Before the age of social media, I remember getting picked up from school and attending my sisters' sports games, where my parents would bring the dogs and we would get bombarded with sweet “Awww’s” and I would proudly field questions about where, when, and how we got them. I’m currently in my 30’s and I still feel no greater joy than engaging with people interested in my rescue dog’s story! In today’s world of Facebook, Twitter, and Instagram, it’s practically embedded in our culture to showcase our successes through our work, social life, children, and pets. Sharing your furry friend’s story sends a message to others that effective action in saving lives and fighting against animal cruelty has the power to create positive change, and that positivity is contagious to friends and followers! I mean, seriously, who can resist a feed of adorable dog and cat pictures?! They can brighten anyone’s day!

If you were to walk into a pet-store or go through a breeder, you'll likely pay a minimum of $600 to thousands. THOUSANDS! The sky is the limit! But money can’t buy the unconditional love your children can from a pet in need of a safe and loving home. The average adoption fee ranges from $100 - $300, and includes the cost of their initial vet visit, vaccinations, spay/neuter procedure, even micro-chipping!

I’m sure many of you have heard the phrase 'puppy mills' or have found yourself crying during the holidays while watching the commercial of malnourished puppies and dogs deserted in the snow, chained to posts, locked inside cages, with Sarah McLachlan elegantly requesting monthly donations. The music and graphic images pull at your heartstrings, but it's also a harsh reality in the U.S. that organizations like ASPCA and The Humane Society are constantly fighting everyday.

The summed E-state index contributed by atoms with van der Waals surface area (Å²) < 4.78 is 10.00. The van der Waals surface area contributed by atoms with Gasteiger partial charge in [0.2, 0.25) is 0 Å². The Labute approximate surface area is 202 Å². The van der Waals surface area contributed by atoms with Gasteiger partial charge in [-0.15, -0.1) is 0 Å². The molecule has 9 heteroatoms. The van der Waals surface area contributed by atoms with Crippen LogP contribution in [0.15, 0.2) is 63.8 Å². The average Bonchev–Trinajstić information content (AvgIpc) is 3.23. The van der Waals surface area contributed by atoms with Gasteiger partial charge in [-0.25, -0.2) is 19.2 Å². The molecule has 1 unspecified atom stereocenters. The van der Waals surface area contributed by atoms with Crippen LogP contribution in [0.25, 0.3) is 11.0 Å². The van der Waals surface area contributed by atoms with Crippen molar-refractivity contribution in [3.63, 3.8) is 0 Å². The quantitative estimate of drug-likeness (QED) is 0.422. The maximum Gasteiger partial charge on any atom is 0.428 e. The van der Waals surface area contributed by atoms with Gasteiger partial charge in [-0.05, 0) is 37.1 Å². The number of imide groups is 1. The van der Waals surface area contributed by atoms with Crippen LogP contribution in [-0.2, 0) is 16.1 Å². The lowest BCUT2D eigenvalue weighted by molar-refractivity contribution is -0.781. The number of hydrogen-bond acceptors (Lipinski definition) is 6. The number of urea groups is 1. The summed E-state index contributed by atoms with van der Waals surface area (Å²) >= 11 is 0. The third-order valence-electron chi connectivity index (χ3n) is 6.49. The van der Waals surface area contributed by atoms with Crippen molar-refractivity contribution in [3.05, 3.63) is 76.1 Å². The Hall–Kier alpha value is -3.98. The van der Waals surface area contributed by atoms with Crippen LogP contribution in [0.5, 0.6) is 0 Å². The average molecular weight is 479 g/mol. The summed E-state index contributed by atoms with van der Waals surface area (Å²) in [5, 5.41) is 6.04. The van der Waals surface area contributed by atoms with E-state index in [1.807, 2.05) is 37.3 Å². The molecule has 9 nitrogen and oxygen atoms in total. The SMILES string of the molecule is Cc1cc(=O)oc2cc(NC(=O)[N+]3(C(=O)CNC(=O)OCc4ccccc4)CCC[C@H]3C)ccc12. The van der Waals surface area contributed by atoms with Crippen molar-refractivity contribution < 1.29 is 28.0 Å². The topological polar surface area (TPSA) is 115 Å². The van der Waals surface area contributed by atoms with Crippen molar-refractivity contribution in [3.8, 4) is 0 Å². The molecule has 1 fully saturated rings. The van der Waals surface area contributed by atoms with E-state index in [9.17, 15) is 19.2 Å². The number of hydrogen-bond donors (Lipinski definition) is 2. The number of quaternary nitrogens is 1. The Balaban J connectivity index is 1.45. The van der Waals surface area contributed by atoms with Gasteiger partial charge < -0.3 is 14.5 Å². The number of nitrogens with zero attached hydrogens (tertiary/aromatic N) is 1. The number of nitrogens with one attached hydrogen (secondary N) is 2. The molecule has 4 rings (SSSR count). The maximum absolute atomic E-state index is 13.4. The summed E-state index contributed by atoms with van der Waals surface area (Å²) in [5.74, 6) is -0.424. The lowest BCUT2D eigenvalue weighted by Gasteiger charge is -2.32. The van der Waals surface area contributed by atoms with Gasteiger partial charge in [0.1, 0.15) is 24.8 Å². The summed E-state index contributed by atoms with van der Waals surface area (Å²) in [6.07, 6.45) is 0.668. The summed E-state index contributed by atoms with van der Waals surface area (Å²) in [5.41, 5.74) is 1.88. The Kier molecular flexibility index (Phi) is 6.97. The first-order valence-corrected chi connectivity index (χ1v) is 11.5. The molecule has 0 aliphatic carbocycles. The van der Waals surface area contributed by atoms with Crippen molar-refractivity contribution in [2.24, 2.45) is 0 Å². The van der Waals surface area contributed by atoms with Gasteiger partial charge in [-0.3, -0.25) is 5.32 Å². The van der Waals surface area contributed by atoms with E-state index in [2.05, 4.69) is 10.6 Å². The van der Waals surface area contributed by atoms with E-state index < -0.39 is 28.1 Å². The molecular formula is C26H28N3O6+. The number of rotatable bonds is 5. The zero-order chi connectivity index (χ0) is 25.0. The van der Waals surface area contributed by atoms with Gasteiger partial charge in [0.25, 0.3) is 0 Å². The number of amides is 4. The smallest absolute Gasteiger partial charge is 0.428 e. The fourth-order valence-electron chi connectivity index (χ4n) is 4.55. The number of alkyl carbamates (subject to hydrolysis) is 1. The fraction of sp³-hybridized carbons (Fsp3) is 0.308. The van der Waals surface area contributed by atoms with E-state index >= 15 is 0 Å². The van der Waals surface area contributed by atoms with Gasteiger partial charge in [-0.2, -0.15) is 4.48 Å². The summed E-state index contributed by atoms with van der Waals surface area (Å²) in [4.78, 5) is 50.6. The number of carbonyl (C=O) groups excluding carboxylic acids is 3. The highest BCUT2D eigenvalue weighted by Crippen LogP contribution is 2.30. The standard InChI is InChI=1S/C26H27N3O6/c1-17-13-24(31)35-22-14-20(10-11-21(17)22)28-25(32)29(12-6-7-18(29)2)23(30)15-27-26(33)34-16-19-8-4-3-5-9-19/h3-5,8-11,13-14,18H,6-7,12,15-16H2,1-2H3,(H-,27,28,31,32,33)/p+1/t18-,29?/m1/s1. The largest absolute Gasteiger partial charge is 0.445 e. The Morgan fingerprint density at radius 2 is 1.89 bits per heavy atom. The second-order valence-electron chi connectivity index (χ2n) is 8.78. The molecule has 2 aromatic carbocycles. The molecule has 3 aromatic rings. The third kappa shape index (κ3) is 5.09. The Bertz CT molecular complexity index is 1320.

Puppy mills are factory operations that push production (puppies) to make the greatest profit. Mothers are forced to bear multiple litters with little-to-no recovery time and once they can no longer reproduce they are discarded. Puppies are taken from their mothers during the critical socialization phase - a process where puppies form bonding relationships. Without it they can develop severe behavioral issues. Dogs are contained in wired-cages where sickness permeates and they don’t receive adequate veterinary care.


Although local ordinances and state bills are being passed in major cities nationwide to stop the production of puppy mills, there are many pet stores that continue to partner with them. To help put an end to these deplorable businesses is to not shop at pet stores where they sell animals.

When considering a family pet, do plenty of research not only about the qualities you like in a furry friend (what they look like, personality traits, origin, etc.), but what you and your family needs are. Do you work from home or are you away most of the day? Would you be ready for sleepless nights, puppy biting, and hourly bathroom breaks or would you prefer an animal that is already house trained? Do you have an active life style where the dog can join you on outings or would you rather have a couch potato who can veg with you while you watch Game of Thrones?

Shelters and rescues are invested in the well-being of their animals and want nothing more than to see them thrive in a permanent home! They also understand that the animal must be a good fit for your whole family and your lifestyle. Most organizations will require an application and interview process, where they will evaluate animal temperament, home environment, and special needs to create the best matches possible. At a pet-store or through a non-reputable breeder, their main objective is to build financial profit from the sale of their merchandise. Salesmanship is all about making quick deals, so vital information goes to the wayside and that is why a high percentage of animals, wonderful loving animals, find themselves in a shelter or rescue due to owners being unprepared.

Over the past 10 years I have had the opportunity to help hundreds of families with their fur babies and I hope to continue to learn and do more to advocate for the rights of these miraculous creatures in my community. I have to thank my parents for this passion. If it wasn’t for them walking into our kitchen 27 years ago with a shar-pei puppy with two broken legs, I may have still been that wallflower kid and I wouldn’t have experienced years of profound joy that helped shape me into the adult I am today.